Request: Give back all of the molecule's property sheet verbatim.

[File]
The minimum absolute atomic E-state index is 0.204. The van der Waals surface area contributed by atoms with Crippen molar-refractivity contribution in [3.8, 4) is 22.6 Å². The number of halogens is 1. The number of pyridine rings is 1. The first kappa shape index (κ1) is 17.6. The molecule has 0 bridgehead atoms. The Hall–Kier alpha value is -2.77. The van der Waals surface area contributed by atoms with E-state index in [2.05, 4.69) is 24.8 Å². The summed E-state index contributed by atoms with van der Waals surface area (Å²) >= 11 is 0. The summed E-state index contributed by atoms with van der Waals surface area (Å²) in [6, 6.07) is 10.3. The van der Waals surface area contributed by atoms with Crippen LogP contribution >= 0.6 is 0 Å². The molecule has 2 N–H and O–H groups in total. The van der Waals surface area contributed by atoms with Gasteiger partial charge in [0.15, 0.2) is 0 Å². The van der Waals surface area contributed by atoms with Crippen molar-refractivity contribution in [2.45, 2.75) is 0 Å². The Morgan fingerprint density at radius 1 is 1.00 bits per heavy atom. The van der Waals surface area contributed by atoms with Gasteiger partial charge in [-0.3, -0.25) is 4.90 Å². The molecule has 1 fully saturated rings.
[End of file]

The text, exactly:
The minimum absolute atomic E-state index is 0.204. The van der Waals surface area contributed by atoms with Crippen molar-refractivity contribution in [3.8, 4) is 22.6 Å². The number of halogens is 1. The number of pyridine rings is 1. The first kappa shape index (κ1) is 17.6. The molecule has 0 bridgehead atoms. The Hall–Kier alpha value is -2.77. The van der Waals surface area contributed by atoms with E-state index in [2.05, 4.69) is 24.8 Å². The summed E-state index contributed by atoms with van der Waals surface area (Å²) >= 11 is 0. The summed E-state index contributed by atoms with van der Waals surface area (Å²) in [6, 6.07) is 10.3. The van der Waals surface area contributed by atoms with Crippen LogP contribution >= 0.6 is 0 Å². The molecule has 2 N–H and O–H groups in total. The van der Waals surface area contributed by atoms with Gasteiger partial charge in [0.15, 0.2) is 0 Å². The van der Waals surface area contributed by atoms with Crippen molar-refractivity contribution in [2.45, 2.75) is 0 Å². The Morgan fingerprint density at radius 1 is 1.00 bits per heavy atom. The van der Waals surface area contributed by atoms with Gasteiger partial charge in [-0.3, -0.25) is 4.90 Å². The molecule has 1 fully saturated rings.